1) Transfer of business to the next generation. For family-owned companies, the best plan may be to hold onto the business and transfer it down to children or the next generation of ownership. Often the goal is to transfer ownership in a business to children over time through gifting, with as minimal a tax impact as possible to the owner’s estate. Based on uneven performance throughout Covid and continued uncertainty around future variants, for businesses adversely affected by the pandemic, now may be an ideal time to take advantage of dips in valuations and to make a gift of an interest in the business and/or accelerate future gifts for tax purposes.
Other factors to consider when deciding whether transferring your business to the next generation include: Do they even want to run the family business? And do they have the skill sets to continue to successfully operate it? The last thing any owner wants to see is their business fail in the hands of their children and for value to be lost, when a better alternative would have been to sell to a third party.
2) Partner buyouts. For businesses with multiple shareholders or partners, another succession planning alternative is for an owner to transfer or sell their interest to one or more of the remaining shareholders or partners. This can be an ideal solution when individuals in ownership groups have different investment timelines and/or goals. Planning and execution of partner or shareholder buyouts can also be done with much greater certainty around timing and value, as deal terms can be agreed upon ahead of time and are not dependent on the unknowns of a third-party buyer. Valuation, though, can be tricky. Is the business valued as a going concern, or as it would be in a sale to a third party? If real estate is involved, liquidity events can be bifurcated between enterprise and real estate assets. The flexibility of real estate alternatives and more definitive valuations often can be used to find a solution. Plan a timeline for approaching your partner(s) and getting a sale done. Propose a solution; plan before approaching other stakeholders.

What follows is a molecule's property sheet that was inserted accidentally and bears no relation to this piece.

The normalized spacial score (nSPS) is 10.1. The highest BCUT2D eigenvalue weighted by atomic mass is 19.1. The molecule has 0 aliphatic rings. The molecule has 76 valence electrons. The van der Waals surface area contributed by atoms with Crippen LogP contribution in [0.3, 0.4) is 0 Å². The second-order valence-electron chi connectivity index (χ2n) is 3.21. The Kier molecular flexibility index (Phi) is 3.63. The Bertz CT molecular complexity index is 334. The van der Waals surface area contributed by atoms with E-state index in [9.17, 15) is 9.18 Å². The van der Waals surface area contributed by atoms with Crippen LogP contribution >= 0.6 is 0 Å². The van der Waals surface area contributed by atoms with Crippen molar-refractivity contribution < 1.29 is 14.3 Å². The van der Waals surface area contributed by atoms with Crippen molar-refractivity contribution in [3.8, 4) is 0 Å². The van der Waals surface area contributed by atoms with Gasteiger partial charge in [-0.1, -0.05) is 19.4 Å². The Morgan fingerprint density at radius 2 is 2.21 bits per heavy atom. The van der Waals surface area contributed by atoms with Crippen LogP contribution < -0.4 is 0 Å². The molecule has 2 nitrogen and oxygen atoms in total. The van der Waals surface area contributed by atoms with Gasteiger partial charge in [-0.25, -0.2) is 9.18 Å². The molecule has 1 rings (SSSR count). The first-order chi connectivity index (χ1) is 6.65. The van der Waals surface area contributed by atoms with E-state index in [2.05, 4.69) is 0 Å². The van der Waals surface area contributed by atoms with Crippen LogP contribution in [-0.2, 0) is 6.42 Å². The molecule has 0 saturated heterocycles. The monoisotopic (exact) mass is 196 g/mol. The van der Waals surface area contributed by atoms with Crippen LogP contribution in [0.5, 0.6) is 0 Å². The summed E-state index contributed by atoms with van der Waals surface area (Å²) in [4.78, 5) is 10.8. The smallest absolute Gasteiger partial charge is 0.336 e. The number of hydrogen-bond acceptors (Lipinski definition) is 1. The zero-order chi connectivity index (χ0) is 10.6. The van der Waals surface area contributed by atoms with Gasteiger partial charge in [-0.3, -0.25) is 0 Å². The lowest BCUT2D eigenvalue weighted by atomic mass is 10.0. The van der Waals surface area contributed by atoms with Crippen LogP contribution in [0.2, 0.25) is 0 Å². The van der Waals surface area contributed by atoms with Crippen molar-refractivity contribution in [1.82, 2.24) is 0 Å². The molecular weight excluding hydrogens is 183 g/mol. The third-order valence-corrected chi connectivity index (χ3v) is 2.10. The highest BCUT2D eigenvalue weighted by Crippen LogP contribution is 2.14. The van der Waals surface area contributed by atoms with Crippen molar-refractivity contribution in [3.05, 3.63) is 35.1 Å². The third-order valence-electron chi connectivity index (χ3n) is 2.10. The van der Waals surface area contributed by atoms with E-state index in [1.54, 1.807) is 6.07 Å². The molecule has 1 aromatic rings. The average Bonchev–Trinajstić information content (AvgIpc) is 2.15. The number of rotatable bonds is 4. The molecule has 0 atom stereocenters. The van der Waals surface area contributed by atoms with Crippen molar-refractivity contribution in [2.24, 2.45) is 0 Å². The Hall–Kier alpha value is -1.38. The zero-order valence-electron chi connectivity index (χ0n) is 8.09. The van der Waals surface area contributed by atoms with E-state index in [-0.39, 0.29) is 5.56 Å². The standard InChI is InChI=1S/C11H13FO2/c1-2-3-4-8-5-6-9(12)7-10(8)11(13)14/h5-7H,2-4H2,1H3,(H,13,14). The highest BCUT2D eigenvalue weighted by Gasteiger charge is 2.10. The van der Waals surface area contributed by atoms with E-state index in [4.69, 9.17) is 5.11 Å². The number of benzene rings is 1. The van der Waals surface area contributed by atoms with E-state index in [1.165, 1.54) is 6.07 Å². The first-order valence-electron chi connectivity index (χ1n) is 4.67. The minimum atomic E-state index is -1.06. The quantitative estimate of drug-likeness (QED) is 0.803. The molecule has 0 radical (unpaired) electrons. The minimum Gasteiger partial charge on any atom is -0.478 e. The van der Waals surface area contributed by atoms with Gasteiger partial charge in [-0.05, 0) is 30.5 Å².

3) Third-party sale. Running a process to maximize value in a third-party sale may represent the best alternative for companies and franchise owners. While current franchise M&A market conditions vary widely across brands, geographies, and industry segments, the continued strong performance of some brands throughout Covid, with increasing sales and expanded margins, has resulted in higher valuation multiples and broader pools of buyers. Increased franchisor involvement in buyer selection makes planning for franchisor approval often the most critical component of the M&A process. When do a seller and buyer involve the franchisor, and at what level?
Regardless of the ultimate path or combination of paths a company or franchise owner chooses, it is important to have a succession plan in place and to continue to reevaluate that plan in light of changing business and market conditions.
Carty Davis is a partner with C Squared Advisors, a boutique investment bank that has completed hundreds of transactions in the multi-unit franchise and restaurant space. Since 2004 he’s been an area developer for Sport Clips in North Carolina with more than 70 units. Contact him at 910-528-1931 or firstname.lastname@example.org.